Morocco to boost higher education.
Summary: People should stop calling Moroccan universities unemployment factories, according to Higher Education Minister Lahcen Daoudi.
Universities are not responsible for the jobless rate for young graduates, which has reached 24%, he said at a MAP forum in Rabat on Tuesday (September 16th). Instead, the minister blamed the national economy.
"To boost employment, we need a stable rate of growth between 7% and 8%. Until we reach that percentage, unemployment will continue," Daoudi said.
Moroccan universities have a better image outside the country than inside it, he continued, noting that his department was considering a large number of measures to improve university education.
There are two main areas of focus for reform, the minister explained.
The first is a restructuring of higher education by grouping big universities together into "hubs", in order to increase their visibility across the region and the continent.
The second is the promotion of university scientific research. The minister lamented the neglect of this aspect by previous governments.
Several research projects are currently under way, thanks to national and international partnerships. The minister wants to see Morocco move up from fifth place in Africa in terms of scientific research to second place behind South Africa within two years.
Universities should not receive all of the blame for the failings in the higher education sector, he said, adding that the entire education system should be reviewed from the primary level upwards.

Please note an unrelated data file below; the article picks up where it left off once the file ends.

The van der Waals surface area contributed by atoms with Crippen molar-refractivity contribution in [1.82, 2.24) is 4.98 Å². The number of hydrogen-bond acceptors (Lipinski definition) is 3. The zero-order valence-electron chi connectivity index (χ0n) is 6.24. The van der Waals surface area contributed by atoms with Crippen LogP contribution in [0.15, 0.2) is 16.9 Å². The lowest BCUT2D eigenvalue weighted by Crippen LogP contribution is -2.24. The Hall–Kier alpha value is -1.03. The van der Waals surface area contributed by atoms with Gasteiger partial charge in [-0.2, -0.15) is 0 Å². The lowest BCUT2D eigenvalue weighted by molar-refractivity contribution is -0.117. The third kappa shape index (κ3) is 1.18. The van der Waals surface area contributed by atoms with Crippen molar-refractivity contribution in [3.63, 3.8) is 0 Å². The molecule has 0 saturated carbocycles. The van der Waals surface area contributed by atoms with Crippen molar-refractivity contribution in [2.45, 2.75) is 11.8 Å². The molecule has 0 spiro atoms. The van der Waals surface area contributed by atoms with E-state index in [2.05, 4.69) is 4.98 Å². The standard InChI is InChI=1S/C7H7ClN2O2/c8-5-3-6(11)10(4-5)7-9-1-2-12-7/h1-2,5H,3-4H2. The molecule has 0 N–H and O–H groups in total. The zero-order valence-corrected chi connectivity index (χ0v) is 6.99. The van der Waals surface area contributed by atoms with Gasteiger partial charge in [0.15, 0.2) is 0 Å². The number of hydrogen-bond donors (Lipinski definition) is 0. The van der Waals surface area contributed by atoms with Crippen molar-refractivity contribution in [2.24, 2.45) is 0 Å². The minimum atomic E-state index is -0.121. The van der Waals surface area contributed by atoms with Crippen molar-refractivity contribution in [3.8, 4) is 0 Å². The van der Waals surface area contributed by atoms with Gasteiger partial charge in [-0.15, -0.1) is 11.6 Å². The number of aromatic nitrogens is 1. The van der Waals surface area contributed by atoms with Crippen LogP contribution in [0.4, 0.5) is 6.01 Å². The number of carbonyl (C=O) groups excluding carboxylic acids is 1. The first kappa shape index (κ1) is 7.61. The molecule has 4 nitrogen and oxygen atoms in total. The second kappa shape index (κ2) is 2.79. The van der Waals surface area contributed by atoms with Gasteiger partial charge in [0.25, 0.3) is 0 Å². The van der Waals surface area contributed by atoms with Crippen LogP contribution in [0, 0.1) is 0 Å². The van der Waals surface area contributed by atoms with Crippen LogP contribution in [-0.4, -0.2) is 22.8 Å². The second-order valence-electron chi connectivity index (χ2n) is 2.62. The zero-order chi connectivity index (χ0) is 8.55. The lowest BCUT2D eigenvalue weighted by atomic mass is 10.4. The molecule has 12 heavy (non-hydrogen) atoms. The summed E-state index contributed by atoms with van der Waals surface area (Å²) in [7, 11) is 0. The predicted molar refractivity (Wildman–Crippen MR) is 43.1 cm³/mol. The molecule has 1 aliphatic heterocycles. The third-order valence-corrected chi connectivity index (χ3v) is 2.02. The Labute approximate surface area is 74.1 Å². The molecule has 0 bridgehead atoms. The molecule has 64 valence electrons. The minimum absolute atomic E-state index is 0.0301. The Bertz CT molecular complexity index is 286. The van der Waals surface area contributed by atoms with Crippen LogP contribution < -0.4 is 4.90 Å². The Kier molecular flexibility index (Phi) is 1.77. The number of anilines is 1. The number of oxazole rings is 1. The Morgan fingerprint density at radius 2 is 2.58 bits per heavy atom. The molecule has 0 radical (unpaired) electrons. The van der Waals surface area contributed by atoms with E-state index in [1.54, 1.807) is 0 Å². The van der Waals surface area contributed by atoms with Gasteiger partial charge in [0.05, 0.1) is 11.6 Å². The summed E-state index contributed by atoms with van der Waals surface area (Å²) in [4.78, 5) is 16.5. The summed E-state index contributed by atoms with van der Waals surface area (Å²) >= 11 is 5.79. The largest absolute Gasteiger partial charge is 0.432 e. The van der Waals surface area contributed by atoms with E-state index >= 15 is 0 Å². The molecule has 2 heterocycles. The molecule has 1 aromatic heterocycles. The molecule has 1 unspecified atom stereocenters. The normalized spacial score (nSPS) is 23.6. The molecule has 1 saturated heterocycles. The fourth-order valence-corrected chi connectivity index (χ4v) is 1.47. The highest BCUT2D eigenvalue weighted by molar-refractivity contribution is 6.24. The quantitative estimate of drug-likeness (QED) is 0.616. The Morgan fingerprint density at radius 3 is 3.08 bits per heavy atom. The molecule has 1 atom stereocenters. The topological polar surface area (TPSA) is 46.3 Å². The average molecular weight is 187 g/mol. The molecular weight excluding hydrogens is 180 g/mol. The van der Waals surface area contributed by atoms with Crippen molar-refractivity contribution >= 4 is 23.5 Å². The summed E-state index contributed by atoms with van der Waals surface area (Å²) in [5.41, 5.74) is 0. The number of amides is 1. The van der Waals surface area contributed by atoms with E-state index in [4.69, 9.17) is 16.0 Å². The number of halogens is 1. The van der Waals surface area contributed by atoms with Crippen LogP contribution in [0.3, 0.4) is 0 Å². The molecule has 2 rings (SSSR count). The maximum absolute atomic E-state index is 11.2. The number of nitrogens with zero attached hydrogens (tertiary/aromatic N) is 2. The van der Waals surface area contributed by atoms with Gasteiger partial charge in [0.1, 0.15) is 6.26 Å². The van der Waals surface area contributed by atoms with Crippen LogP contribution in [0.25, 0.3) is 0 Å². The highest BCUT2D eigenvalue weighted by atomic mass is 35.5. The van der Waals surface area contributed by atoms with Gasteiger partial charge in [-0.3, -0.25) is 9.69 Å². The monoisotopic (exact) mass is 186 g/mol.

This view was shared by sociologist Samira Kassimi, who said that the system as a whole needed to be reviewed and that precise targets needed to be set. According to Kassimi, curricula, language-learning and skills need to be rethought.
"You get the impression that Moroccan education is floundering from primary level up to higher education level. The learning model needs to be revised to address current and future challenges," she explained.
"With regard to higher education, we are still awaiting the launch of a study of the needs of the job market. Without this survey, we can't adapt higher education and successfully create a strong link between university education and the business world," she told Magharebia.
Students mostly want to see job prospects improve.
"The government must forge partnerships with businesses to make it easier for students to access jobs in the private sector," 19-year-old economics student Najat Bachir said.
"It's not enough to say that universities aren't responsible for youth unemployment. The government must take concrete steps to help university students. Conventional training must be backed up by practical training to improve graduates' skills," she added.
Akram Gouram, a 20-year-old legal science student agreed, noting that advanced training courses should be compulsory for students as a way to supplement their training.
"Most students gain their degree or master's degree without having any contact with the business world whatsoever. That's wrong. University education can't be improved unless it includes a practical and work-based aspect," he told Magharebia.
Copyright UMCI News Provided by SyndiGate Media Inc. ( Syndigate.info ).
|Printer friendly Cite/link Email Feedback|
|Publication:||UMCI News (Potomac Falls, VA)|
|Date:||Sep 24, 2014|
|Previous Article:||Renewable energy projects could ease Lebanon's power woes.|
|Next Article:||Safi Energy secures $2.6 bln financing to build Moroccan power plant.|